The Anatomical Drawings of Renaissance Man, Leonardo da Vinci

Leonar­do da Vin­ci, the arche­type of the Renais­sance Man, received some for­mal train­ing in the anato­my of the human body. He reg­u­lar­ly dis­sect­ed human corpses and made very detailed draw­ings of mus­cles, ten­dons, the heart and vas­cu­lar sys­tem, inter­nal organs and the human skele­ton. A great num­ber of these draw­ings can now be seen in the largest exhi­bi­tion of Leonar­do da Vinci’s stud­ies of the human body, “Leonar­do da Vin­ci: Anatomist,” at The Queen’s Gallery in Buck­ing­ham Palace, Lon­don. In this video, Senior Cura­tor Mar­tin Clay­ton explores three of these draw­ings and shows that Leonar­do’s med­ical dis­cov­er­ies could have trans­formed the study of anato­my in Europe, had they not lan­guished unpub­lished for cen­turies. Clay­ton has also pub­lished his find­ings in “Nature”. And the BBC has looked into the ques­tion of just how accu­rate Leonar­do’s anatom­i­cal draw­ings real­ly were.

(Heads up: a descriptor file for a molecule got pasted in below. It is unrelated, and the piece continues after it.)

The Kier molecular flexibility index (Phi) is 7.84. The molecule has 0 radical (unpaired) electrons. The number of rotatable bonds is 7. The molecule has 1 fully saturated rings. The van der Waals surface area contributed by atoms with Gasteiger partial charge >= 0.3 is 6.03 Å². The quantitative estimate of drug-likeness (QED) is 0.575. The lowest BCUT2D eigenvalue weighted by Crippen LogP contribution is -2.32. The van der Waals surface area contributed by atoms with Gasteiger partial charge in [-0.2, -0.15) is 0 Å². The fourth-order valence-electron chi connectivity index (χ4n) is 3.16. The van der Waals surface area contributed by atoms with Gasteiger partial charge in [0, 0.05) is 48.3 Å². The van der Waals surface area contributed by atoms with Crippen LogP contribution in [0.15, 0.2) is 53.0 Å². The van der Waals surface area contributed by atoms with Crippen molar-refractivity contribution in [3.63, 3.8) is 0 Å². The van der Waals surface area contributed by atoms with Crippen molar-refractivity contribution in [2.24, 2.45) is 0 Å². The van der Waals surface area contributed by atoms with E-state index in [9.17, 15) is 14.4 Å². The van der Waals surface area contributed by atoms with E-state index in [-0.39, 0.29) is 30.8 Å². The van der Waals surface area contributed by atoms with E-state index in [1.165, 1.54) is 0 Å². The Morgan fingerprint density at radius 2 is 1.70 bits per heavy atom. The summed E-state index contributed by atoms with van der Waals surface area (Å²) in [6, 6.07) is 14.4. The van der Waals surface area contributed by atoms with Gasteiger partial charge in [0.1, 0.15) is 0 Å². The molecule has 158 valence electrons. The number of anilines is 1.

Bonus links:

  • The Guardian has a fas­ci­nat­ing sto­ry about Leonar­do da Vin­ci’s note­book, includ­ing his ‘to-do’ list.
  • Here’s a won­der­ful 360° panoram­ic view of San­ta Maria delle Grazia in Milan with Leonar­do’s “Last Sup­per”.

By pro­fes­sion, Matthias Rasch­er teach­es Eng­lish and His­to­ry at a High School in north­ern Bavaria, Ger­many. In his free time he scours the web for good links and posts the best finds on Twit­ter.

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